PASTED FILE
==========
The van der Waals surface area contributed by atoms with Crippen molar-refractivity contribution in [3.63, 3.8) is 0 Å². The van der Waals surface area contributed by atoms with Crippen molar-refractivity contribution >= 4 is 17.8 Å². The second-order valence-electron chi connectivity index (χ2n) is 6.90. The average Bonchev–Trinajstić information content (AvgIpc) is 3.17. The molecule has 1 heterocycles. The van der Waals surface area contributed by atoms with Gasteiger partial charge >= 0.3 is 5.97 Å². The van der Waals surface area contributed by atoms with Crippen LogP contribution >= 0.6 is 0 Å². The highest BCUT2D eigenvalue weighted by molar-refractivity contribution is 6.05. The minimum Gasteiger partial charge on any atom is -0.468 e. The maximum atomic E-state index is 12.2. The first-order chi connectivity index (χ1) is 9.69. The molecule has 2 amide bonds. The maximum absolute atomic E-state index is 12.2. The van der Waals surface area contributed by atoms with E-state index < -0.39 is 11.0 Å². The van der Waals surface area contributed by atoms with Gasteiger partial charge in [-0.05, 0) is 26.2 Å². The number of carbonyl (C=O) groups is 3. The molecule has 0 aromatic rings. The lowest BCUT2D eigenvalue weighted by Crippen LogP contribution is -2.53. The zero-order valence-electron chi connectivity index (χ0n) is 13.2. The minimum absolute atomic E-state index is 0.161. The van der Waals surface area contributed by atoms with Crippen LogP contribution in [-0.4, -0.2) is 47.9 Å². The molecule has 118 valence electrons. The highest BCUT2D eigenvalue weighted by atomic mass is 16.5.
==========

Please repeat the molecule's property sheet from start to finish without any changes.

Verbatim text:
The van der Waals surface area contributed by atoms with Crippen molar-refractivity contribution in [3.63, 3.8) is 0 Å². The van der Waals surface area contributed by atoms with Crippen molar-refractivity contribution >= 4 is 17.8 Å². The second-order valence-electron chi connectivity index (χ2n) is 6.90. The average Bonchev–Trinajstić information content (AvgIpc) is 3.17. The molecule has 1 heterocycles. The van der Waals surface area contributed by atoms with Gasteiger partial charge >= 0.3 is 5.97 Å². The van der Waals surface area contributed by atoms with Crippen LogP contribution >= 0.6 is 0 Å². The highest BCUT2D eigenvalue weighted by molar-refractivity contribution is 6.05. The minimum Gasteiger partial charge on any atom is -0.468 e. The maximum atomic E-state index is 12.2. The first-order chi connectivity index (χ1) is 9.69. The molecule has 2 amide bonds. The maximum absolute atomic E-state index is 12.2. The van der Waals surface area contributed by atoms with E-state index < -0.39 is 11.0 Å². The van der Waals surface area contributed by atoms with Gasteiger partial charge in [-0.05, 0) is 26.2 Å². The number of carbonyl (C=O) groups is 3. The molecule has 0 aromatic rings. The lowest BCUT2D eigenvalue weighted by Crippen LogP contribution is -2.53. The zero-order valence-electron chi connectivity index (χ0n) is 13.2. The minimum absolute atomic E-state index is 0.161. The van der Waals surface area contributed by atoms with Crippen LogP contribution in [-0.4, -0.2) is 47.9 Å². The molecule has 118 valence electrons. The highest BCUT2D eigenvalue weighted by atomic mass is 16.5.